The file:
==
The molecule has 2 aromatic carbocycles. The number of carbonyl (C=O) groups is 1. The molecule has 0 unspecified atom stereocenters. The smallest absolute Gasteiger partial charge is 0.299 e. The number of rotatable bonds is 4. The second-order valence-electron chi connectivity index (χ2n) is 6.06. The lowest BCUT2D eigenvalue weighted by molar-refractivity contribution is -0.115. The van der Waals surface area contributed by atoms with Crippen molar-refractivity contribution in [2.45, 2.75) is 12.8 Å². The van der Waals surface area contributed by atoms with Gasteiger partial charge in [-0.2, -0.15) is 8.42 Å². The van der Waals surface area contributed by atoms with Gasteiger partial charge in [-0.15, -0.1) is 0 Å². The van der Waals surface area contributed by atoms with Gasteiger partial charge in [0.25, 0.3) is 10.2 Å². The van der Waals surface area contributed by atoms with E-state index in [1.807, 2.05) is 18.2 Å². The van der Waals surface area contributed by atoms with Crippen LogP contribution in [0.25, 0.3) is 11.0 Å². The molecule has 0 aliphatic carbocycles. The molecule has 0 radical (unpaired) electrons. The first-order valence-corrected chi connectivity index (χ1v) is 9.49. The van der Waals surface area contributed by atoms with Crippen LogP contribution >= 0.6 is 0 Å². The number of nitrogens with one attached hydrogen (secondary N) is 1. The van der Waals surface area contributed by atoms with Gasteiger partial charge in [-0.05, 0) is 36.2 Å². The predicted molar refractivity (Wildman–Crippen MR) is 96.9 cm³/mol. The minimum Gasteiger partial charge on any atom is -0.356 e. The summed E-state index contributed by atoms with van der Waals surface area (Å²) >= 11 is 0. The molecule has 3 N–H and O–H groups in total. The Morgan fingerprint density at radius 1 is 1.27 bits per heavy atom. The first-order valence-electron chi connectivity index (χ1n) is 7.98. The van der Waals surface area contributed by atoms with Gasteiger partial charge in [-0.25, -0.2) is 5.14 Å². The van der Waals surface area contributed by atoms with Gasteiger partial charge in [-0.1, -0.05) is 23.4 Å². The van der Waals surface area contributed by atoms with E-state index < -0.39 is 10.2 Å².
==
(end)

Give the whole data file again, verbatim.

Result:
The molecule has 2 aromatic carbocycles. The number of carbonyl (C=O) groups is 1. The molecule has 0 unspecified atom stereocenters. The smallest absolute Gasteiger partial charge is 0.299 e. The number of rotatable bonds is 4. The second-order valence-electron chi connectivity index (χ2n) is 6.06. The lowest BCUT2D eigenvalue weighted by molar-refractivity contribution is -0.115. The van der Waals surface area contributed by atoms with Crippen molar-refractivity contribution in [2.45, 2.75) is 12.8 Å². The van der Waals surface area contributed by atoms with Gasteiger partial charge in [-0.2, -0.15) is 8.42 Å². The van der Waals surface area contributed by atoms with Gasteiger partial charge in [-0.15, -0.1) is 0 Å². The van der Waals surface area contributed by atoms with Gasteiger partial charge in [0.25, 0.3) is 10.2 Å². The van der Waals surface area contributed by atoms with E-state index in [1.807, 2.05) is 18.2 Å². The van der Waals surface area contributed by atoms with Crippen LogP contribution in [0.25, 0.3) is 11.0 Å². The molecule has 0 aliphatic carbocycles. The molecule has 0 radical (unpaired) electrons. The first-order valence-corrected chi connectivity index (χ1v) is 9.49. The van der Waals surface area contributed by atoms with Crippen LogP contribution >= 0.6 is 0 Å². The number of nitrogens with one attached hydrogen (secondary N) is 1. The van der Waals surface area contributed by atoms with Gasteiger partial charge in [-0.05, 0) is 36.2 Å². The predicted molar refractivity (Wildman–Crippen MR) is 96.9 cm³/mol. The minimum Gasteiger partial charge on any atom is -0.356 e. The summed E-state index contributed by atoms with van der Waals surface area (Å²) >= 11 is 0. The molecule has 3 N–H and O–H groups in total. The Morgan fingerprint density at radius 1 is 1.27 bits per heavy atom. The first-order valence-electron chi connectivity index (χ1n) is 7.98. The van der Waals surface area contributed by atoms with Gasteiger partial charge in [-0.25, -0.2) is 5.14 Å². The van der Waals surface area contributed by atoms with Gasteiger partial charge in [-0.1, -0.05) is 23.4 Å². The van der Waals surface area contributed by atoms with E-state index < -0.39 is 10.2 Å².